November 9, 2021, by aczjb1

Foodprint – Meet the students fighting food waste in the heart of Nottingham

Ahead of Social Enterprise Day on Thursday, we’re shining a spotlight on Foodprint, a community initiative ran by University of Nottingham students.

Foodprint is Nottingham’s first social supermarket and a food redistribution network, established in 2017 by a group of students from Enactus Nottingham at the university. Their aim is to tackle food waste and food insecurity in the local community, contributing towards the UN Sustainable Development Goals in the process.

Their supermarket is located in the heart of Nottingham, in Sneinton – a community with high levels of child food insecurity relative to the rest of the UK. Foodprint aims to make healthy eating sustainable and affordable by selling food that would otherwise be wasted by supermarkets, at discounted prices. Each year, new students take over the running of the shop, supported by advisors from Nottingham University Business School.

In addition to their social supermarket, in 2020, Foodprint introduced ‘Foodprint on Wheels’, a mobile supermarket selling affordable food – including fruit and vegetables, bread, locally sourced sweet treats and more. Thanks to funding and support from Cascade at the University of Nottingham and the National Lottery Community Fund, and a Ford Transit van donated by the Ford Fund, Foodprint were able to fulfil their ambition to take their services to customers beyond Sneinton.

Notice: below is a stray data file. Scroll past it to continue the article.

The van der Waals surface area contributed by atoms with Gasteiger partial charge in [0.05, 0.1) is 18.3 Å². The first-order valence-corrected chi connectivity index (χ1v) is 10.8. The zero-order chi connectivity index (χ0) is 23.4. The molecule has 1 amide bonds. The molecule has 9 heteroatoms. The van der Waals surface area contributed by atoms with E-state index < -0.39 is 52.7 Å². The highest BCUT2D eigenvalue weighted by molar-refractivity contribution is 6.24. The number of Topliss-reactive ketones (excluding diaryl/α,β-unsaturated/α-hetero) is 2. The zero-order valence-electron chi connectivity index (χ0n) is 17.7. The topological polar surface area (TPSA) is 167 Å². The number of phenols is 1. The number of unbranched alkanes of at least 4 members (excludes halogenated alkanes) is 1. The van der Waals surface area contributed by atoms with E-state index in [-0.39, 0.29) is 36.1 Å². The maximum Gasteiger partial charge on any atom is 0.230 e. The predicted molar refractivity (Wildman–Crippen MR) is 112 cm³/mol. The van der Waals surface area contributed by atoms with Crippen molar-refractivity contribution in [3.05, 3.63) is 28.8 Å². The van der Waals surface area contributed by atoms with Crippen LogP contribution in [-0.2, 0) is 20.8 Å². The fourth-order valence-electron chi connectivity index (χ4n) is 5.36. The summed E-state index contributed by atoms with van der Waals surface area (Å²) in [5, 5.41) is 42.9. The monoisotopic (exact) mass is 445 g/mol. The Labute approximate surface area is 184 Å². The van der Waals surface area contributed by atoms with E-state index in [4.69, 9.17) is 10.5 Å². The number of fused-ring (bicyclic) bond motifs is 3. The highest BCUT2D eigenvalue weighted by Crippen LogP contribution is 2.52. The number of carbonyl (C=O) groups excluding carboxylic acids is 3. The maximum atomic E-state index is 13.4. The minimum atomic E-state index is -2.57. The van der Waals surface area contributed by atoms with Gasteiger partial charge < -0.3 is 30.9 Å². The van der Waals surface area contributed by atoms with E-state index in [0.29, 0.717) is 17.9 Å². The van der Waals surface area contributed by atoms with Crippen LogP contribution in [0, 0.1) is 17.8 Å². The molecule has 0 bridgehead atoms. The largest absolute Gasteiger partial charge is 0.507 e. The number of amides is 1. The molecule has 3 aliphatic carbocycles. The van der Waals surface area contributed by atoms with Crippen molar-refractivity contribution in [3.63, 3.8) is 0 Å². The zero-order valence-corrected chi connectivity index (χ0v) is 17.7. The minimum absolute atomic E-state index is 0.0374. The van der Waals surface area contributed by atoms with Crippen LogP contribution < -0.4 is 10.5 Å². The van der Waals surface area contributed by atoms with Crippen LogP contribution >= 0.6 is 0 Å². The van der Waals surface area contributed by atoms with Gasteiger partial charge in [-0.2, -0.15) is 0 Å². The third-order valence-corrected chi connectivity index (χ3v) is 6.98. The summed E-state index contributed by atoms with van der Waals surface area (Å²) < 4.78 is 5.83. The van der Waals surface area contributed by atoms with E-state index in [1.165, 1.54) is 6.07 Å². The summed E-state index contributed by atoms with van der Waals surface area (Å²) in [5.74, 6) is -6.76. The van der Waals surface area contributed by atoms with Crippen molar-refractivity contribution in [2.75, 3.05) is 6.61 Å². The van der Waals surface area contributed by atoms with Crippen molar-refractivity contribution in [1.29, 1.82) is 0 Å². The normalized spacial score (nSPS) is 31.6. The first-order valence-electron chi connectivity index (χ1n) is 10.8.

Throughout the pandemic, they used the resources they had available to bring the mobile supermarket to isolated communities across Nottingham. Since the launch of Foodprint on Wheels, the team have completed numerous visits to these communities across the city, with plans to reach many more individuals in the coming months.

As well as this, they have carried out several projects within the local community, such as half-term holiday parcels for school children and Christmas parcels for international students self-isolating at the university over the festive period.

Foodprint is run solely by volunteers. They are always looking for people to help out with the supermarket by driving their van, serving customers or helping to stock shelves. If you are interested in making a social and environmental impact in the community, visit their website for more information!

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